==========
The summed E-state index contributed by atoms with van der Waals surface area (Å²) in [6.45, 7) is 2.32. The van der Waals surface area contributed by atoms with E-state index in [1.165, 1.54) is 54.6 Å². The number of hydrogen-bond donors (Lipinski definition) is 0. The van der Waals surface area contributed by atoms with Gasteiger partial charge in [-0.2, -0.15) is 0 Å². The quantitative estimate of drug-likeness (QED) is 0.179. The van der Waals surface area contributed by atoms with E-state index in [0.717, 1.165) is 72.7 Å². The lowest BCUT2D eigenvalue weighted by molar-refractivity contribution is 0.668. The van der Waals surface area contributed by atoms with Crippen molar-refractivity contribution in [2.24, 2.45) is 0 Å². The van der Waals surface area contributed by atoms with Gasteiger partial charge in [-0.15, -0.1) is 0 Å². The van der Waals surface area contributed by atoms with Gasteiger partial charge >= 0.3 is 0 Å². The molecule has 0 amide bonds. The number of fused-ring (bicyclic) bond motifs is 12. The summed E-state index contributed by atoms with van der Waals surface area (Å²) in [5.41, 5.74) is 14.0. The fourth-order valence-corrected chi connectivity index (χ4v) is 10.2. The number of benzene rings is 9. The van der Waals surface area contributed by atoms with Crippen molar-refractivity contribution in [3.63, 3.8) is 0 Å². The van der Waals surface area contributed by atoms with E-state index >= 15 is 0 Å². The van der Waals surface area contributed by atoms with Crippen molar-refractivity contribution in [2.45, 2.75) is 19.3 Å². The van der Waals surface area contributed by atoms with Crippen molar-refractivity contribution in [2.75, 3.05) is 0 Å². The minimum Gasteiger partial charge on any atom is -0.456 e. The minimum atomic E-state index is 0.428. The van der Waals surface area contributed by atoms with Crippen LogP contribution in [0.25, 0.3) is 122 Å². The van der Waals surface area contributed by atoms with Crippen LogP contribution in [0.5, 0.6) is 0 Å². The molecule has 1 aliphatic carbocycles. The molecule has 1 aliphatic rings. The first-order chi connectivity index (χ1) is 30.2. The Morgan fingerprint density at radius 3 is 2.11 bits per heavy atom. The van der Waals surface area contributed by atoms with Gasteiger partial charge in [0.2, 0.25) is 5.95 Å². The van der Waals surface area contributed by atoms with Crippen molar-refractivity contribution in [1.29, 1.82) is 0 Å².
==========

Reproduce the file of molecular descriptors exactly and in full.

The summed E-state index contributed by atoms with van der Waals surface area (Å²) in [6.45, 7) is 2.32. The van der Waals surface area contributed by atoms with E-state index in [1.165, 1.54) is 54.6 Å². The number of hydrogen-bond donors (Lipinski definition) is 0. The van der Waals surface area contributed by atoms with Gasteiger partial charge in [-0.2, -0.15) is 0 Å². The quantitative estimate of drug-likeness (QED) is 0.179. The van der Waals surface area contributed by atoms with E-state index in [0.717, 1.165) is 72.7 Å². The lowest BCUT2D eigenvalue weighted by molar-refractivity contribution is 0.668. The van der Waals surface area contributed by atoms with Crippen molar-refractivity contribution in [2.24, 2.45) is 0 Å². The van der Waals surface area contributed by atoms with Gasteiger partial charge in [-0.15, -0.1) is 0 Å². The van der Waals surface area contributed by atoms with Gasteiger partial charge >= 0.3 is 0 Å². The molecule has 0 amide bonds. The number of fused-ring (bicyclic) bond motifs is 12. The summed E-state index contributed by atoms with van der Waals surface area (Å²) in [5.41, 5.74) is 14.0. The fourth-order valence-corrected chi connectivity index (χ4v) is 10.2. The number of benzene rings is 9. The van der Waals surface area contributed by atoms with Crippen molar-refractivity contribution in [3.63, 3.8) is 0 Å². The van der Waals surface area contributed by atoms with E-state index >= 15 is 0 Å². The van der Waals surface area contributed by atoms with Crippen molar-refractivity contribution in [2.45, 2.75) is 19.3 Å². The van der Waals surface area contributed by atoms with Crippen molar-refractivity contribution in [2.75, 3.05) is 0 Å². The minimum Gasteiger partial charge on any atom is -0.456 e. The minimum atomic E-state index is 0.428. The van der Waals surface area contributed by atoms with Crippen LogP contribution in [0.25, 0.3) is 122 Å². The van der Waals surface area contributed by atoms with Crippen LogP contribution in [0.5, 0.6) is 0 Å². The molecule has 1 aliphatic carbocycles. The molecule has 1 aliphatic rings. The first-order chi connectivity index (χ1) is 30.2. The Morgan fingerprint density at radius 3 is 2.11 bits per heavy atom. The van der Waals surface area contributed by atoms with Gasteiger partial charge in [0.2, 0.25) is 5.95 Å². The van der Waals surface area contributed by atoms with Crippen molar-refractivity contribution in [1.29, 1.82) is 0 Å².